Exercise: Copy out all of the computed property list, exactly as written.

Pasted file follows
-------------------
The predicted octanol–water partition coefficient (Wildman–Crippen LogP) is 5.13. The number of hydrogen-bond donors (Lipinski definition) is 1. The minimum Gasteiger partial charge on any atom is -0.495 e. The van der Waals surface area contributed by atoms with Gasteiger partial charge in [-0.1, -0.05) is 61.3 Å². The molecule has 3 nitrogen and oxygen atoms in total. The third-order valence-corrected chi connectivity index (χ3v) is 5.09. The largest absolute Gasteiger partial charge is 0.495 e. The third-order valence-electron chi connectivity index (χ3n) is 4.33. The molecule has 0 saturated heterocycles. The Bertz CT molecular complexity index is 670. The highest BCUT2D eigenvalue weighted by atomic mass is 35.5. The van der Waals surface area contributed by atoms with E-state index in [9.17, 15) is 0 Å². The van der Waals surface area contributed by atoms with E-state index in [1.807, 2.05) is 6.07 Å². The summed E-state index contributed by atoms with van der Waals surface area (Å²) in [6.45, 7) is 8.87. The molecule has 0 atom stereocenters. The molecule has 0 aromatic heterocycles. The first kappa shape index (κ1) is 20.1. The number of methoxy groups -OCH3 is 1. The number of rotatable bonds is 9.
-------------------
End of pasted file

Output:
The predicted octanol–water partition coefficient (Wildman–Crippen LogP) is 5.13. The number of hydrogen-bond donors (Lipinski definition) is 1. The minimum Gasteiger partial charge on any atom is -0.495 e. The van der Waals surface area contributed by atoms with Gasteiger partial charge in [-0.1, -0.05) is 61.3 Å². The molecule has 3 nitrogen and oxygen atoms in total. The third-order valence-corrected chi connectivity index (χ3v) is 5.09. The largest absolute Gasteiger partial charge is 0.495 e. The third-order valence-electron chi connectivity index (χ3n) is 4.33. The molecule has 0 saturated heterocycles. The Bertz CT molecular complexity index is 670. The highest BCUT2D eigenvalue weighted by atomic mass is 35.5. The van der Waals surface area contributed by atoms with E-state index in [9.17, 15) is 0 Å². The van der Waals surface area contributed by atoms with E-state index in [1.807, 2.05) is 6.07 Å². The summed E-state index contributed by atoms with van der Waals surface area (Å²) in [6.45, 7) is 8.87. The molecule has 0 atom stereocenters. The molecule has 0 aromatic heterocycles. The first kappa shape index (κ1) is 20.1. The number of methoxy groups -OCH3 is 1. The number of rotatable bonds is 9.